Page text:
A&M student Cress Netherland said, “Developing the Lynx Cub Carrier presents a challenging and unique problem. We are extremely excited about the opportunity to apply our studies to a real world application.”

The Space Engineering Research Center, part of the Texas A&M Engineering Experiment Station in College Station, is also a member of XCOR’s global network of payload integrators, which provides value-added services for Lynx payload developers. TEES is an engineering research agency of the State of Texas and a member of The Texas A&M University System.

XCOR Aerospace, which is developing the suborbital, fully reusable Lynx spacecraft for a variety of scientific and commercial missions, is currently headquartered in Mojave, California. The company will relocate its headquarters to Midland, Texas later this year.

The United States Rocket Academy, a non-profit educational organization that studies and promotes the scientific, military, and commercial applications of human spaceflight, is also located in Texas. Citizens in Space is the United States Rocket Academy’s flagship program.

Lynx Cub Payload Carrier development team members Prof. Justin Yates, Texas A&M industrial and systems engineering students Eric Chao, Cress Netherland, Donald Boyd and Austin Goswick.

Lynx Cub Payload Carrier development team members (left to right): Texas A&M industrial and systems engineering Prof. Justin Yates, students Eric Chao, Cress Netherland, Donald Boyd and Austin Goswick. Not shown: Charles Hill and Dr. Frank Little.

Written by Astro1 on March 28th, 2013 , Citizens in Space

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    Cool stuff happening here. Good to see the standardization of the Cubesat 1U, 2U and 3U. Looking forward to seeing the Lynx Spacecraft in action! Best of luck!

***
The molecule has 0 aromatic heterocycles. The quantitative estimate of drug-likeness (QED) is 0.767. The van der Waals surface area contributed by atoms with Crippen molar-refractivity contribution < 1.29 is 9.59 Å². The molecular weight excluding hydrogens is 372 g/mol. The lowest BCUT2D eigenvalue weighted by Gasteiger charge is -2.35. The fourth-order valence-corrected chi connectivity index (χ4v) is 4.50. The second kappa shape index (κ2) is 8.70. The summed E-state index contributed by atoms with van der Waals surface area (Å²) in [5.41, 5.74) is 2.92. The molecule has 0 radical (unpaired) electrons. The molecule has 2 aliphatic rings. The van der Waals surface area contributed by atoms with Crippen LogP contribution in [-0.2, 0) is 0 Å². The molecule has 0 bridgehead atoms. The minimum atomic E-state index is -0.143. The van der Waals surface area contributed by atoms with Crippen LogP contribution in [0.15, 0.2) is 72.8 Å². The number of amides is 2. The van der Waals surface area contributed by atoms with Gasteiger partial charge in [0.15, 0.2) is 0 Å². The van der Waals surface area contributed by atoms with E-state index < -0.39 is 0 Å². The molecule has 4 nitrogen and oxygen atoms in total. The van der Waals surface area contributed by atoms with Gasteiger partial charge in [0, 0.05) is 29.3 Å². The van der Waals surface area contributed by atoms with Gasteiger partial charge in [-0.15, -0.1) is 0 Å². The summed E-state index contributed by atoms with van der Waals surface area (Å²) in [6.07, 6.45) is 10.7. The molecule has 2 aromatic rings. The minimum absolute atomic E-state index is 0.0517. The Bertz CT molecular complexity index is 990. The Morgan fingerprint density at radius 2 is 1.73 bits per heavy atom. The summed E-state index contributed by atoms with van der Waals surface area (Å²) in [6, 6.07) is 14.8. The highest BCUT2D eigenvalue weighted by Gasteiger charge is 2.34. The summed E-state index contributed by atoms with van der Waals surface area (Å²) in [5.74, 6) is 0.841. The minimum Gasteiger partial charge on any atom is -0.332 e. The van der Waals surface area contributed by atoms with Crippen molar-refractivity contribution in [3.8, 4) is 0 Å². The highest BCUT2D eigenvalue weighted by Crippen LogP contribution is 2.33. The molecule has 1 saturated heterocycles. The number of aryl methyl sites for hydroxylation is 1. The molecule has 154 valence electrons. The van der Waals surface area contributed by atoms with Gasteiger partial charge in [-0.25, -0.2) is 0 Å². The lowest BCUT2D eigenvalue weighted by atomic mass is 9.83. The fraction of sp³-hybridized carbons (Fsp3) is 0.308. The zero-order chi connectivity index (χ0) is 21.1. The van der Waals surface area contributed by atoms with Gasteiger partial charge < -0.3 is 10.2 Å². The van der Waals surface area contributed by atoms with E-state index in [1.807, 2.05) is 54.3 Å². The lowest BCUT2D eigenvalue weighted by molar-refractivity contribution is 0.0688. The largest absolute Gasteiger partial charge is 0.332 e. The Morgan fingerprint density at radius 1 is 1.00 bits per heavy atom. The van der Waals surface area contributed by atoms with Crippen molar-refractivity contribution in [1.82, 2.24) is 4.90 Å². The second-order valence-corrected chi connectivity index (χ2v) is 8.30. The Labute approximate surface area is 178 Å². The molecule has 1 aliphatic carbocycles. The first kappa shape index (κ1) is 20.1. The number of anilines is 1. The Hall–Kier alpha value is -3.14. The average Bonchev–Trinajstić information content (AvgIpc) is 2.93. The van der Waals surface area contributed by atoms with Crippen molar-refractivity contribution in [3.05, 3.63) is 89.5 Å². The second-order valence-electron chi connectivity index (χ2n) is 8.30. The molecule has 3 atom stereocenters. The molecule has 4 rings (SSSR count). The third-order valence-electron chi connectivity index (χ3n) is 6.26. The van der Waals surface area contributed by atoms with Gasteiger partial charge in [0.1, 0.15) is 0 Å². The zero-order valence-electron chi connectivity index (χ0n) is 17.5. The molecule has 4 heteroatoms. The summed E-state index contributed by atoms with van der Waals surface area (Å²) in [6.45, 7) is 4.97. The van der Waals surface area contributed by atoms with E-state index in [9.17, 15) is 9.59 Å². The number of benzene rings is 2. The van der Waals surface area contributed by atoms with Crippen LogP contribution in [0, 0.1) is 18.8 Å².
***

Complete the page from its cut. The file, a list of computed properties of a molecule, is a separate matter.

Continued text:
March 28, 2013 at 2:00 pm
    sanjay kumar commented

    Its nice to hear for such a space program for future missions. But one thing we are missing yet. We are not focusing a special area of research which is still restricted to physicist only. Whatever we study, we design either vibration, acoustics, thermal design,etc is not suffcient. Using this only we can reach to other planet but not other galaxy, we can’t search, communicate, do bussiness with other planet & extraterrestial life.

    Stuffs what i am talking about we all know but we do not focus because we believe we can’t break law……

    March 28, 2013 at 10:23 pm
    Joyce E Cannone commented

    Congratulations XCOR! It is so exciting to watch this project continue to grow. As a Teacher in Space workshop participant, I got to see this the Lynx at its beginning stages and now seeing the final steps come together with the help of college students is inspiring and impressive!!

    March 29, 2013 at 3:07 am
    Taffanaut commented

    I have been thinking along these lines for a while and glad to see I am not the only one.

    Any indication of what the launch price is likely to be ?
    Any other details would be appreciated.

    April 16, 2015 at 2:21 pm